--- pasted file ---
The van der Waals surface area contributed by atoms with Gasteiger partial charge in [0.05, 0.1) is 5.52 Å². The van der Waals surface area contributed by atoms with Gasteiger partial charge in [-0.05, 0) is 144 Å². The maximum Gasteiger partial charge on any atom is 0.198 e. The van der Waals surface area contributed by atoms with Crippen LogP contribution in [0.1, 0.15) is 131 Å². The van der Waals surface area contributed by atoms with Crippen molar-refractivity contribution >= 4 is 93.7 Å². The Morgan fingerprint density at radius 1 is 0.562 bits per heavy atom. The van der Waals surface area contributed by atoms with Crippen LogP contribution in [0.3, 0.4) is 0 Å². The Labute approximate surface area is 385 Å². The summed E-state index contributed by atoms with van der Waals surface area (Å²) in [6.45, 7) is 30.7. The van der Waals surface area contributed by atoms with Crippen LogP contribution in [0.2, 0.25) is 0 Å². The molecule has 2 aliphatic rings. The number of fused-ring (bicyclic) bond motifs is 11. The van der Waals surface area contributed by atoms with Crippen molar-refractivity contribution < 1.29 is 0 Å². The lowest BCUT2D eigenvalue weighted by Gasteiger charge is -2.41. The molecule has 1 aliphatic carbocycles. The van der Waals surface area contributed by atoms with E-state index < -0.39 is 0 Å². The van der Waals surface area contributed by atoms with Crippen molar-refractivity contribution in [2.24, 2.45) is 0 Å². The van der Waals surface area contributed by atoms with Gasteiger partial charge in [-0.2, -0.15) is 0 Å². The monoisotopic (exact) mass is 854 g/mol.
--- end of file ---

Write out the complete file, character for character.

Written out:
The van der Waals surface area contributed by atoms with Gasteiger partial charge in [0.05, 0.1) is 5.52 Å². The van der Waals surface area contributed by atoms with Gasteiger partial charge in [-0.05, 0) is 144 Å². The maximum Gasteiger partial charge on any atom is 0.198 e. The van der Waals surface area contributed by atoms with Crippen LogP contribution in [0.1, 0.15) is 131 Å². The van der Waals surface area contributed by atoms with Crippen molar-refractivity contribution >= 4 is 93.7 Å². The Morgan fingerprint density at radius 1 is 0.562 bits per heavy atom. The van der Waals surface area contributed by atoms with Crippen LogP contribution in [0.3, 0.4) is 0 Å². The Labute approximate surface area is 385 Å². The summed E-state index contributed by atoms with van der Waals surface area (Å²) in [6.45, 7) is 30.7. The van der Waals surface area contributed by atoms with Crippen LogP contribution in [0.2, 0.25) is 0 Å². The molecule has 2 aliphatic rings. The number of fused-ring (bicyclic) bond motifs is 11. The van der Waals surface area contributed by atoms with Crippen molar-refractivity contribution < 1.29 is 0 Å². The lowest BCUT2D eigenvalue weighted by Gasteiger charge is -2.41. The molecule has 1 aliphatic carbocycles. The van der Waals surface area contributed by atoms with E-state index < -0.39 is 0 Å². The van der Waals surface area contributed by atoms with Crippen molar-refractivity contribution in [2.24, 2.45) is 0 Å². The van der Waals surface area contributed by atoms with Gasteiger partial charge in [-0.2, -0.15) is 0 Å². The monoisotopic (exact) mass is 854 g/mol.